Hurricane HOME ARCHIVES FORECASTS IMAGERY ABOUT TPC RECONNAISSANCE
[NCEP Logo]

Preliminary Report
Hurricane Adolph
15-21 June 1995

Max Mayfield
National Hurricane Center
19 November 1995


PRELIMINARY REPORTS
Tropical Depression One-E
Hurricane Adolph
Hurricane Barbara
Hurricane Cosme
Tropical Storm Dalila
Tropical Storm Erick
Hurricane Flossie
Tropical Storm Gil
Hurricane Henriette
Hurricane Ismael
Hurricane Juliette


[1995 East Pacific Hurricane Season]

a. Synoptic History

A tropical disturbance gradually became better organized during the middle of June off the southwest coast of Mexico. The disturbance was possibly associated with a westward moving tropical wave, although a lack of sufficient upper-air data and significant cloudiness makes it difficult to accurately track the wave from Central America into the eastern Pacific Ocean. Satellite imagery indicated increased banding features on 15 June, and the "best track" (Fig. 1 [36K GIF] and Table 1) shows that the disturbance became Tropical Depression Two-E at 1200 UTC on this date. The depression began drifting generally toward the north at 5 to 7 knots while embedded within weak steering currents. Deep convection increased near the center, and the depression became Tropical Storm Adolph at 0000 UTC 16 June. At this time, Adolph was located over warm water and exhibited a well-defined upper-level outflow pattern. The tropical cyclone rapidly strengthened into a hurricane by 0000 UTC 17 June when a banding type eye appeared in satellite imagery. The hurricane gradually turned toward the northwest, while the forward motion remained slow.

Rapid strengthening continued and Adolph is estimated to have reached maximum sustained winds of 115 knots and a minimum pressure of 948 mb at 0600 UTC 18 June based upon satellite intensity estimates from analysts at the NESDIS Synoptic Analysis Branch and the National Hurricane Center. The 3-hour averages of objective intensity estimates peaked near this time when satellite imagery indicated a small and distinct eye embedded within very cold cloud tops.

Adolph began weakening when the upper-level environment became less favorable and when the cyclone moved over cooler water. On 19 June the cyclone gradually turned toward the west and the forward motion slowed to less than 5 knots. Adolph weakened to a tropical storm by 1200 UTC on this date, and to a tropical depression by 1200 UTC on the following day. Adolph dissipated on 21 June when the cyclone was centered about 300 n mi south-southwest of the southernmost tip of Baja California. At this time Adolph was characterized by a swirl of low clouds with no deep convection and maximum winds of 20 knots.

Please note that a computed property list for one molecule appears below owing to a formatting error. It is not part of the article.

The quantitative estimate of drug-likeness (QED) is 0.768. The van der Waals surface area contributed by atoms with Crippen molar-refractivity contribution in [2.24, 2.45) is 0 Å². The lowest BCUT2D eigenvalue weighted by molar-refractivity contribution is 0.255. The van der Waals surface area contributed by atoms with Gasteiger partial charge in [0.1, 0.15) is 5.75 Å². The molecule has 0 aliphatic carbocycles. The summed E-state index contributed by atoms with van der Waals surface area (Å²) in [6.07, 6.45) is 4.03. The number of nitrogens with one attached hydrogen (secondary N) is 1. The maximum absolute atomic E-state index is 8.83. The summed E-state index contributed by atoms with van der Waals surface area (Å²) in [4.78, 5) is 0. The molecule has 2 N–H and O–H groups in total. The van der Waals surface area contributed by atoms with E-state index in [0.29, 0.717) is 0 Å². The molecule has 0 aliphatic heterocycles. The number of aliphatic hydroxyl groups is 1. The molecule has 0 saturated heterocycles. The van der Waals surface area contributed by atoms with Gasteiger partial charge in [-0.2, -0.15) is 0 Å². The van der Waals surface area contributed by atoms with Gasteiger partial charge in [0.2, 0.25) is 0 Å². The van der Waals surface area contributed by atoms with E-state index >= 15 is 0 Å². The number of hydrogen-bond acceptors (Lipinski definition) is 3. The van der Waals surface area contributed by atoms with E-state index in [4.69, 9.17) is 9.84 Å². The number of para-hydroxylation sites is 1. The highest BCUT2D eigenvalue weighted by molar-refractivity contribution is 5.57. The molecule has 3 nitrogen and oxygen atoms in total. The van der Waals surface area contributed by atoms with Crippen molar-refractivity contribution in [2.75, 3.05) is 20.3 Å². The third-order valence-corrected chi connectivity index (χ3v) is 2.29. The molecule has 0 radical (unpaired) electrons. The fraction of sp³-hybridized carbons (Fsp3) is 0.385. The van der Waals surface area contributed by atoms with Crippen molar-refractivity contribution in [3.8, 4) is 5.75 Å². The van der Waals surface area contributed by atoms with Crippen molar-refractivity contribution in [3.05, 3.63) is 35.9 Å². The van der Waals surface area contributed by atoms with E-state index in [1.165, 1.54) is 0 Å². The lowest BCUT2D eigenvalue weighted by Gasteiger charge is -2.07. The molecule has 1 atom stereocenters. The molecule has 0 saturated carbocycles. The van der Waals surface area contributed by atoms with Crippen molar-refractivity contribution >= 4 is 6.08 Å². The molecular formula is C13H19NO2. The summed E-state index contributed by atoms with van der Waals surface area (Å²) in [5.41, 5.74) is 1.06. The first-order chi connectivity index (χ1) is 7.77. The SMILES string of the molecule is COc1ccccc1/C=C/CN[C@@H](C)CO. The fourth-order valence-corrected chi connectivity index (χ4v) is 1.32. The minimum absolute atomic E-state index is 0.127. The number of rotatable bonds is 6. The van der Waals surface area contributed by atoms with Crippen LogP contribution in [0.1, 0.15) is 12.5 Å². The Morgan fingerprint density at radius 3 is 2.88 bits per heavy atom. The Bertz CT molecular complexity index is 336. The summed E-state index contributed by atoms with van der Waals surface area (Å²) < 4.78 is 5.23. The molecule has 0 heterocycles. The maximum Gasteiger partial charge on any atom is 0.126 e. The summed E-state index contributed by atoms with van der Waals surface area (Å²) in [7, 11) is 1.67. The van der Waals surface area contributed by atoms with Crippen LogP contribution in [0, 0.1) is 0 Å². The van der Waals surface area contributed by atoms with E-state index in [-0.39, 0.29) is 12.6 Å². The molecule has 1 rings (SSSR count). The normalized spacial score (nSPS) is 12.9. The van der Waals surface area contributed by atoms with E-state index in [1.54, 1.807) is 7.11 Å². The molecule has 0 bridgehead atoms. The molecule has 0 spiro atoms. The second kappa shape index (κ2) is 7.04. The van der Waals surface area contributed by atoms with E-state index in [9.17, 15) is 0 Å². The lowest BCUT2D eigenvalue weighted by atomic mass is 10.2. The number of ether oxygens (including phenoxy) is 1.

b. Meteorological Statistics

The best track positions and intensities were derived solely from Dvorak technique estimates. Figures 2 (23K GIF) and 3 (24K GIF) show the curves of minimum central pressure and maximum one-minute wind speed, respectively, versus time, along with the observations on which they are based.


c. Casualty and Damage Statistics

The NHC has not received any reports of casualties or damage related to Adolph.


d. Forecast and Warning Critique

The government of Mexico issued a tropical storm warning and a hurricane watch at 0300 UTC on the 17th from Punta Tejupan to Cabo Corrientes when Adolph was about 250 n mi from the coast of Mexico and moving northward near 6 knots. The watch and warning were discontinued at 1500 UTC on the 18th, when it was determined that the cyclone was going to move northwestward away from the mainland.

There were sixteen official forecasts verified during the time when Adolph was of tropical storm stage. The mean official track forecast errors of 33, 64, 91, 142 and 250 n mi at 12, 24, 36, 48 and 72 hours respectively were close to the long-term averages from 1988 through 1994, except at 72 hours which were somewhat larger.

The forecast rates of strengthening and weakening were less than the observed rates. There were two 65 knot under-forecasts at the 48 hour period which contributed to a large negative bias during the developing stage. During these early stages, Adolph was over warm water and exhibited an impressive outflow pattern in satellite imagery, but only a little strengthening was forecast because of the forecasters' reliance on the NMC Aviation Model which incorrectly indicated strong upper-level westerlies moving over the cyclone.


 
Table 1. Preliminary best track, Hurricane Adolph, 15-21 June 1995.
Date/Time
(UTC)
Position Pressure
(mb)
Wind Speed
(kt)
Stage
Lat. (°N)Lon. (°W)
15/120011.4105.9101125 Trop. Depresssion
180011.9106.1100830" "
16/000012.5106.3100535 Tropical Storm
060013.1106.4100040" "
120013.6106.399550" "
180014.2106.299060" "
17/000014.8106.398370Hurricane
060015.4106.697580"
120015.8106.996790"
180016.2107.2960100"
18/000016.6107.5953110"
060017.1107.8948115"
120017.5 108.3953110"
180017.8108.8960100"
19/000018.2109.197385"
060018.3109.598570"
120018.3109.899260Tropical Storm
180018.2110.299750" "
20/000018.1110.6100040" "
060018.2111.0100135" "
120018.2111.2100230 Trop. Depression
180018.3111.4100330" "
21/000018.3111.5100425" "
060018.4111.5100620Dissipating
 
18/060017.1107.8948115 Minimum Pressure



Brian Maher
Jack Beven

Last updated December 29, 1998